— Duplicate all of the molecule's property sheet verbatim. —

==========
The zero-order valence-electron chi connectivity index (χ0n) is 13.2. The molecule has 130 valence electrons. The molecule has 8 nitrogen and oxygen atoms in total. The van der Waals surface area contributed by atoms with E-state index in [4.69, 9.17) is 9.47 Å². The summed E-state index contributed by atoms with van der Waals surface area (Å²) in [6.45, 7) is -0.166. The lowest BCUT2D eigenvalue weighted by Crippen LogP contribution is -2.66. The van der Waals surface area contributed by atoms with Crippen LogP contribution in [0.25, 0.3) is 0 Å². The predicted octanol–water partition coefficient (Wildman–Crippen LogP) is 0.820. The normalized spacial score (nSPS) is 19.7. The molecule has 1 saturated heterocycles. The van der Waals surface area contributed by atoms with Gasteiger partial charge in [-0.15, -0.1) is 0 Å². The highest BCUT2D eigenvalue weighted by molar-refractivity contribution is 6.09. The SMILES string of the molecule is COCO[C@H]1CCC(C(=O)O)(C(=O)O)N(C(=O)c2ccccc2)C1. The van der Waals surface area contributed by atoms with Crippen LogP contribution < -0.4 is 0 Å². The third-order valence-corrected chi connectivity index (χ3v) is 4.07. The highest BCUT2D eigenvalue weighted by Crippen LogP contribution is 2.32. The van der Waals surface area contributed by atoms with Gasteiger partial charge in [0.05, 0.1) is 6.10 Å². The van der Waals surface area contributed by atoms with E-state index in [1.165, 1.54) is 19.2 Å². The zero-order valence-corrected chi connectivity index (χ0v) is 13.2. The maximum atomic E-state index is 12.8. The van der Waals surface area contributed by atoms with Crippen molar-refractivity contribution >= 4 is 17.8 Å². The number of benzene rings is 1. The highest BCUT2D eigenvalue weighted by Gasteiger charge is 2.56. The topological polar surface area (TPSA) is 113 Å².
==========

The zero-order valence-electron chi connectivity index (χ0n) is 13.2. The molecule has 130 valence electrons. The molecule has 8 nitrogen and oxygen atoms in total. The van der Waals surface area contributed by atoms with E-state index in [4.69, 9.17) is 9.47 Å². The summed E-state index contributed by atoms with van der Waals surface area (Å²) in [6.45, 7) is -0.166. The lowest BCUT2D eigenvalue weighted by Crippen LogP contribution is -2.66. The van der Waals surface area contributed by atoms with Crippen LogP contribution in [0.25, 0.3) is 0 Å². The predicted octanol–water partition coefficient (Wildman–Crippen LogP) is 0.820. The normalized spacial score (nSPS) is 19.7. The molecule has 1 saturated heterocycles. The van der Waals surface area contributed by atoms with Gasteiger partial charge in [-0.15, -0.1) is 0 Å². The highest BCUT2D eigenvalue weighted by molar-refractivity contribution is 6.09. The SMILES string of the molecule is COCO[C@H]1CCC(C(=O)O)(C(=O)O)N(C(=O)c2ccccc2)C1. The van der Waals surface area contributed by atoms with Crippen LogP contribution < -0.4 is 0 Å². The third-order valence-corrected chi connectivity index (χ3v) is 4.07. The highest BCUT2D eigenvalue weighted by Crippen LogP contribution is 2.32. The van der Waals surface area contributed by atoms with Gasteiger partial charge in [0.05, 0.1) is 6.10 Å². The van der Waals surface area contributed by atoms with E-state index in [1.165, 1.54) is 19.2 Å². The zero-order valence-corrected chi connectivity index (χ0v) is 13.2. The maximum atomic E-state index is 12.8. The van der Waals surface area contributed by atoms with Crippen molar-refractivity contribution >= 4 is 17.8 Å². The number of benzene rings is 1. The highest BCUT2D eigenvalue weighted by Gasteiger charge is 2.56. The topological polar surface area (TPSA) is 113 Å².